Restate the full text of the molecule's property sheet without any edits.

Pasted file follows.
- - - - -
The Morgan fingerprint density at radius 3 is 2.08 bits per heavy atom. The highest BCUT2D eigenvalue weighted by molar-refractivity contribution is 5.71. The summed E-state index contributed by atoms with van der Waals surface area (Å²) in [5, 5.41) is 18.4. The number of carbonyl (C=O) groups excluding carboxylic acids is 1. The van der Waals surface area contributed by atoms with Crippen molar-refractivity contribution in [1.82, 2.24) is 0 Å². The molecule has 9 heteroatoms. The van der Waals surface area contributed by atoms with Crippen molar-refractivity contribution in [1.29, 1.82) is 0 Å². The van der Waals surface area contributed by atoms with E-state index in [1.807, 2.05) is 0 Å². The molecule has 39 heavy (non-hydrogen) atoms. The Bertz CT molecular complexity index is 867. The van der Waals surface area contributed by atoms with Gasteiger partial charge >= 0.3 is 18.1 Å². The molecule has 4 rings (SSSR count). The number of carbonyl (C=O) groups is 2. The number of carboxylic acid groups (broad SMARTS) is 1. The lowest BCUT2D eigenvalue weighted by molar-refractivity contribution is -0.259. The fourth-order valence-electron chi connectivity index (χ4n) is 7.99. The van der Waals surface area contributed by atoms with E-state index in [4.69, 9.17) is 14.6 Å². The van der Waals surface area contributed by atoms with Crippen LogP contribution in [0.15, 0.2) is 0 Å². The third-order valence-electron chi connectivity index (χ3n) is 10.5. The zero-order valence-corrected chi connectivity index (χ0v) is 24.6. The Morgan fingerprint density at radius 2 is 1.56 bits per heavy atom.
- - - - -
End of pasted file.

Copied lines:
The Morgan fingerprint density at radius 3 is 2.08 bits per heavy atom. The highest BCUT2D eigenvalue weighted by molar-refractivity contribution is 5.71. The summed E-state index contributed by atoms with van der Waals surface area (Å²) in [5, 5.41) is 18.4. The number of carbonyl (C=O) groups excluding carboxylic acids is 1. The van der Waals surface area contributed by atoms with Crippen molar-refractivity contribution in [1.82, 2.24) is 0 Å². The molecule has 9 heteroatoms. The van der Waals surface area contributed by atoms with Crippen molar-refractivity contribution in [1.29, 1.82) is 0 Å². The van der Waals surface area contributed by atoms with E-state index in [1.807, 2.05) is 0 Å². The molecule has 39 heavy (non-hydrogen) atoms. The Bertz CT molecular complexity index is 867. The van der Waals surface area contributed by atoms with Gasteiger partial charge >= 0.3 is 18.1 Å². The molecule has 4 rings (SSSR count). The number of carbonyl (C=O) groups is 2. The number of carboxylic acid groups (broad SMARTS) is 1. The lowest BCUT2D eigenvalue weighted by molar-refractivity contribution is -0.259. The fourth-order valence-electron chi connectivity index (χ4n) is 7.99. The van der Waals surface area contributed by atoms with E-state index in [4.69, 9.17) is 14.6 Å². The van der Waals surface area contributed by atoms with Crippen LogP contribution in [0.15, 0.2) is 0 Å². The third-order valence-electron chi connectivity index (χ3n) is 10.5. The zero-order valence-corrected chi connectivity index (χ0v) is 24.6. The Morgan fingerprint density at radius 2 is 1.56 bits per heavy atom.